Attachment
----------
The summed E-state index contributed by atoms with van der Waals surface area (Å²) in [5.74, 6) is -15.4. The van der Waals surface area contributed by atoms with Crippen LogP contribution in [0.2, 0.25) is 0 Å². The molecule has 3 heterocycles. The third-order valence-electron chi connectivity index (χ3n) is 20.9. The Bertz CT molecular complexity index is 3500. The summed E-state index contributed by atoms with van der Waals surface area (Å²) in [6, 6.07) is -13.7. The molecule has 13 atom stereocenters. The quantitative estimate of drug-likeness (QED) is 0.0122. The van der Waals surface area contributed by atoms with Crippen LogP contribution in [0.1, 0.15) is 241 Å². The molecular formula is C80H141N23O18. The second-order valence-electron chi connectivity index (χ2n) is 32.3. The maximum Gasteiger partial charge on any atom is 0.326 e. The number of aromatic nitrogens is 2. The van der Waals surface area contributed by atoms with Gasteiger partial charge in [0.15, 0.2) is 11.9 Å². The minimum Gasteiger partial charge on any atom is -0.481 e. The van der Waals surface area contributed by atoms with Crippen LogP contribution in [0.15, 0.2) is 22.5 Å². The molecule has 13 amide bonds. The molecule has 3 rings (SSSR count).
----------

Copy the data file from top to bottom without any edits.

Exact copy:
The summed E-state index contributed by atoms with van der Waals surface area (Å²) in [5.74, 6) is -15.4. The van der Waals surface area contributed by atoms with Crippen LogP contribution in [0.2, 0.25) is 0 Å². The molecule has 3 heterocycles. The third-order valence-electron chi connectivity index (χ3n) is 20.9. The Bertz CT molecular complexity index is 3500. The summed E-state index contributed by atoms with van der Waals surface area (Å²) in [6, 6.07) is -13.7. The molecule has 13 atom stereocenters. The quantitative estimate of drug-likeness (QED) is 0.0122. The van der Waals surface area contributed by atoms with Crippen LogP contribution in [0.1, 0.15) is 241 Å². The molecular formula is C80H141N23O18. The second-order valence-electron chi connectivity index (χ2n) is 32.3. The maximum Gasteiger partial charge on any atom is 0.326 e. The number of aromatic nitrogens is 2. The van der Waals surface area contributed by atoms with Gasteiger partial charge in [0.15, 0.2) is 11.9 Å². The minimum Gasteiger partial charge on any atom is -0.481 e. The van der Waals surface area contributed by atoms with Crippen LogP contribution in [0.15, 0.2) is 22.5 Å². The molecule has 13 amide bonds. The molecule has 3 rings (SSSR count).